Douglas Mason/Getty Images
Glen David Andrews, the New Orleans trombonist and singer and regular on HBO's Treme, surfs the crowd at the 2010 New Orleans Jazz & Heritage Festival.
Glen David Andrews, the New Orleans trombonist and singer and regular on HBO's Treme, surfs the crowd at the 2010 New Orleans Jazz & Heritage Festival. Douglas Mason/Getty Images
Gluttony. Yeah, it's a sin. And I don't have the professional excuse for enthusiastic food consumption that I do for constant musical intake. But it doesn't take much for a social media addict like myself to convince herself that indulging in can be a public service. Since my Chowhound-devoted husband and I arrived in New Orleans two and a half weeks ago, I've been regaling (the hungry say torturing) my Facebook friends with pictorial documentation of our gustatory journeys as we move — like those fish who never close their mouths — through this irresistibly tasty city.
The Gluttony Series in my Mobile Uploads folder features my shaky iPhone snaps of the duck confit Po'Boy from Crabby Jack's; the oysters, broiled and on the half shell, at Borgne; Cochon Butcher's amazing house-cured meats; the famous Godzilla crab at Jacques-Imo's, a crème brulee to die for at Herbsaint; and my personal favorite, the squid and Pimenton sausage sandwich at Maurepas. (Okay, I'll stop! I'm making myself jealous now.) We've spent our daughter's college fund contributing to the local restaurant economy, but at least I can fool myself into thinking I've given friends a useful guide for their next trip down the Mississippi.
As I dug into the shrimp and cabbage salad at Pho Tau Bay yesterday, however, I realized that my cuisine quest was even threatening to overshadow the amazing musical immersion NOLA has also granted me. I'm a glutton for sound, too, and dancing, and the convivial crush of bodies in a crowded club. I need to share these indulgences too. So here's the Gluttony Series, Part Two: a selective playlist of some of the best sounds I sampled in the city where everything's worth a listen.
Thanks to all the YouTube pioneers who recorded other version of what I saw and heard.
The New Orleans Gluttony Series: Music Version
Swing At The Spotted Cat
The second day I was in town, I walked into this Frenchmen Street club to catch the singer Meschiya Lake and her Little Big Horns. She was excellent, but what I really loved were the dancers: young couples who'd pop in for a quick Texas Tommy, and others who'd trade partners throughout the night. After that, Frenchmen Street's swing headquarters Spotted Cat became my watering hole whenever I needed the nutrition of graceful movement matched to salubrious sounds.
Bounce Night At Republic
A very different dance lured us into this downtown club: the lascivious booty-shaking that's becoming as much a NOLA tradition as the second line. (Really, it's just a 21st century version of the Congo Square scene that gave birth to modern music.) My favorite in a bill headlined by estimable diva Big Freedia was Nicky Da B, whose professional sass and new Diplo-produced single "Express Yourself" are bringing bounce to a new generation.
The Brass Band Thing
Come to New Orleans, and you're going to get chased by a trombone man. Brass bands stake out space on many corners downtown and rule plenty of club nights. We caught a few, including the masterful Rebirth Brass Band at the Maple Leaf. None topped the young crew called the Stooges. The band manages a St. Claude club called the Hi Ho Lounge, where we caught them playing multiple sets at their regular Thursday night gig. Classic repertoire merged with hip-hop and soul as the Stooges blew for 40 minutes at a time, jumped off the stage to greet friends in the audience, and led the crowd in the sexiest version of the Wobble I've ever seen.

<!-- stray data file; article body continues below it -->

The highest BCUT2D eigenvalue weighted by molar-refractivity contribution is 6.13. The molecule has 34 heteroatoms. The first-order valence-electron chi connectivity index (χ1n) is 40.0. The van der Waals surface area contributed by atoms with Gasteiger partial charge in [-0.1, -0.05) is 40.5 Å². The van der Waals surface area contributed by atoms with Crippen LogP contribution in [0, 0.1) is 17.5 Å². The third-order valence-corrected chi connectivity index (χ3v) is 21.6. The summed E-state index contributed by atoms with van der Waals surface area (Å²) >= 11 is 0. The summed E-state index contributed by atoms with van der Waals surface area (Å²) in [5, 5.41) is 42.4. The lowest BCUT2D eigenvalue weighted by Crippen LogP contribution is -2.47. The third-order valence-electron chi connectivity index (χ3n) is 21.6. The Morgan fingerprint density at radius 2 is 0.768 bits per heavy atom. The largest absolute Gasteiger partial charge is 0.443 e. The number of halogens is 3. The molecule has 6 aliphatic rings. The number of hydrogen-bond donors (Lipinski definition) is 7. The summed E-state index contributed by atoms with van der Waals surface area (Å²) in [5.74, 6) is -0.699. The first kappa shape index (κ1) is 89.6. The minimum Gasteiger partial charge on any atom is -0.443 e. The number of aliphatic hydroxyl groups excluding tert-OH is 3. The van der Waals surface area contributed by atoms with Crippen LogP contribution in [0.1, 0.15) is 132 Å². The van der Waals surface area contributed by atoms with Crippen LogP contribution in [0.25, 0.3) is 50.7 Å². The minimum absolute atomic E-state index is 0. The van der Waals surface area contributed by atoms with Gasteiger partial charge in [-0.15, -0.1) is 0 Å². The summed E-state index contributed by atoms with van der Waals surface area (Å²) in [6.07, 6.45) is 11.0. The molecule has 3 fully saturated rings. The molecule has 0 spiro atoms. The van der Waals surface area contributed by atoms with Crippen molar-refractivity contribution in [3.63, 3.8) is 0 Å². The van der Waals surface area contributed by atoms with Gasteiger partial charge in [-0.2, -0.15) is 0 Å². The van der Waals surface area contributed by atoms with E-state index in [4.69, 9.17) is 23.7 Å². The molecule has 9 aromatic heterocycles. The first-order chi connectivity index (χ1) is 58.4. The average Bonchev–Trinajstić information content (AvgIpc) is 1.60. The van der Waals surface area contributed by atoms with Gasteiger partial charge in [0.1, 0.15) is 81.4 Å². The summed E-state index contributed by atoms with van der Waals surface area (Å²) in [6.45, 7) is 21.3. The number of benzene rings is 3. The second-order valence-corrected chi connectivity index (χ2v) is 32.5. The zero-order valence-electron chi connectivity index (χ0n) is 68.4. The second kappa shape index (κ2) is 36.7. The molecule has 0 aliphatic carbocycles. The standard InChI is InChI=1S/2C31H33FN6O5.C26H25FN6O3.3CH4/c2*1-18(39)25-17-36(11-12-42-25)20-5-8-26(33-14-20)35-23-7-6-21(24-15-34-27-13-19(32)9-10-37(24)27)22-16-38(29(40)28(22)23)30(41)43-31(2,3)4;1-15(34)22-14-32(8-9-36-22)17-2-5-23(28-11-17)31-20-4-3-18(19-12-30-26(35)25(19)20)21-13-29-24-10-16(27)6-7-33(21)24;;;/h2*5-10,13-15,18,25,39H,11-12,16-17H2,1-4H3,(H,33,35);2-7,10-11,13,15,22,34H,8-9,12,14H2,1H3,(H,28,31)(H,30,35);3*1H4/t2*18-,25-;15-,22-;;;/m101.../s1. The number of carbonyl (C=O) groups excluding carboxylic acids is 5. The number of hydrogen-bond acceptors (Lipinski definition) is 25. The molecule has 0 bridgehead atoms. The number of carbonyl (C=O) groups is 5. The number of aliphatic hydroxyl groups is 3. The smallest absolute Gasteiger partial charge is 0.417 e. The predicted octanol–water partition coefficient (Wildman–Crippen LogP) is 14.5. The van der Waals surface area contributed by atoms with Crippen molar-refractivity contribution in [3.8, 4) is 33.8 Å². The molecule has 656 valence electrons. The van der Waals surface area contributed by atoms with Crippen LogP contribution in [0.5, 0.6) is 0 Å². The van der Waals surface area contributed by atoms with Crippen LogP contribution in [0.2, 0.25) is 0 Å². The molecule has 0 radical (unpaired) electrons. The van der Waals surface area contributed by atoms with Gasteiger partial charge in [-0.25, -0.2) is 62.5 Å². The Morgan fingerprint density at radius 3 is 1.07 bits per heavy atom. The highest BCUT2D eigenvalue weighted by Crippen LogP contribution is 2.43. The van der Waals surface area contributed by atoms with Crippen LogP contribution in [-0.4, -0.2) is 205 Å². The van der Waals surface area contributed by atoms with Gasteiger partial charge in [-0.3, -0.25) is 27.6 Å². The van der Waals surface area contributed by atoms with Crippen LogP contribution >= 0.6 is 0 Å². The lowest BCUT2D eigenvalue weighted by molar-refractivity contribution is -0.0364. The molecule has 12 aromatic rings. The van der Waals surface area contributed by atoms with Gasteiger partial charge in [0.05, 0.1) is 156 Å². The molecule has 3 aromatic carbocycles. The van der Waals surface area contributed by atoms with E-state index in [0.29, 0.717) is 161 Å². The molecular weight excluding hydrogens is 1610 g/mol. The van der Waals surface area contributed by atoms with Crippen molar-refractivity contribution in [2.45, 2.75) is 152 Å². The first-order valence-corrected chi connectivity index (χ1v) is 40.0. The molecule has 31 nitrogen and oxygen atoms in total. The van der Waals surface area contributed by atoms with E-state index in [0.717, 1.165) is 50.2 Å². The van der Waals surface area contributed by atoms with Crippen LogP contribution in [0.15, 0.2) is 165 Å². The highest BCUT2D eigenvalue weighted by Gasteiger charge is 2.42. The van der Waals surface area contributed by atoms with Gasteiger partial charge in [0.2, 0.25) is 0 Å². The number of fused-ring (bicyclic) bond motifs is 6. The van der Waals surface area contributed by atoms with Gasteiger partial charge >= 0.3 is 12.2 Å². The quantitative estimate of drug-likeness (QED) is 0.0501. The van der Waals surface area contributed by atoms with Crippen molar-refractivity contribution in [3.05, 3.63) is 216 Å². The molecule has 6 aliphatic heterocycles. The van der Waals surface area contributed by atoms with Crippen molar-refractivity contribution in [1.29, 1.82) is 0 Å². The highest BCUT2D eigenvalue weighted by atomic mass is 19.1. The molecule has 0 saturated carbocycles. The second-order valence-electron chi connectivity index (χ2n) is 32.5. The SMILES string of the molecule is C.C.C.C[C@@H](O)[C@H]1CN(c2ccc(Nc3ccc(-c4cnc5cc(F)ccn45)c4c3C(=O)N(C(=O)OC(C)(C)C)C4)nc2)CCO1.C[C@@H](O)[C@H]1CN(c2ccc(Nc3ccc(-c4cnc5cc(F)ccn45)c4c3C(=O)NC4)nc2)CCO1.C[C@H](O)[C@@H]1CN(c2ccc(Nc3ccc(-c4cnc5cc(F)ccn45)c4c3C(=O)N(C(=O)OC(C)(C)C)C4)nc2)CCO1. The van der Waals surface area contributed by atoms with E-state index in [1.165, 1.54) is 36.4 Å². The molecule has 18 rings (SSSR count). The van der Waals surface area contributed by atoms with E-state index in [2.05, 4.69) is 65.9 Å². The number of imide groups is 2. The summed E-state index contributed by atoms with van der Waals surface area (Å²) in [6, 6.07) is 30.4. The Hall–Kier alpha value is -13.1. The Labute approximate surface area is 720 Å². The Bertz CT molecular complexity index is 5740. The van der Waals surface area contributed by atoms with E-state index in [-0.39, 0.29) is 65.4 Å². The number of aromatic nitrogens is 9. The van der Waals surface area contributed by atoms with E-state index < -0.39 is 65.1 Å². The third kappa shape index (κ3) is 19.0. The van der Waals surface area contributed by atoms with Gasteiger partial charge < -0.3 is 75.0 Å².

Stars Of 'Treme'
New Orleans music isn't just about fine tunes and jumping rhythms: it's about personality. David Simon's HBO series has highlighted a few key characters, and one touristy but worthwhile activity is chasing down his stars in their favorite haunts. Kermit Ruffins was a charmer at Bullet's Sports Bar, bantering with the regulars as they poured their Chivas into ice-filled plastic cups, and tossing off brilliant trumpet lines in between toasts. At DBA, Glen David Andrews crashed even farther through the fourth wall, wandering through the club and singing gospel right into fans's ears before leading everyone in a napkin-waving dance to the Treme theme song.
The Smoky Bywater
I've already written a bit about this bohemian neighborhood east of the French Quarter; I was happy to return to catch some raw, woozy, retro-cool sounds there one night. On Mondays, King James and the Special Men, former fixtures at Ernie K-Doe's now defunct Mother-In-Law Lounge, does its thing at BJ's. The dive gets as packed and smoky as the inside of a lit cigarette and the Special Men crank out obscure blues and R&B right in the middle of the joint, with no stage between them and the audience. Chaotic. Fun.
The Prince Of New Orleans
Every feast includes a favorite dish, and the musical experience that gave me the most pleasure was Davell Crawford's Tuesday night set at the beloved jazz club, Snug Harbor. Like so many notables here, Crawford is the son of a prominent musical family who's both highly individualistic and aware of his debt to tradition. He's the kind of artist who can take a hopelessly overplayed chestnut and shoot it full of life, or make an obscurity sound like something you've loved since you were a baby. In any other city, he'd be a huge standout. Here he's just part of the inexhaustible feast.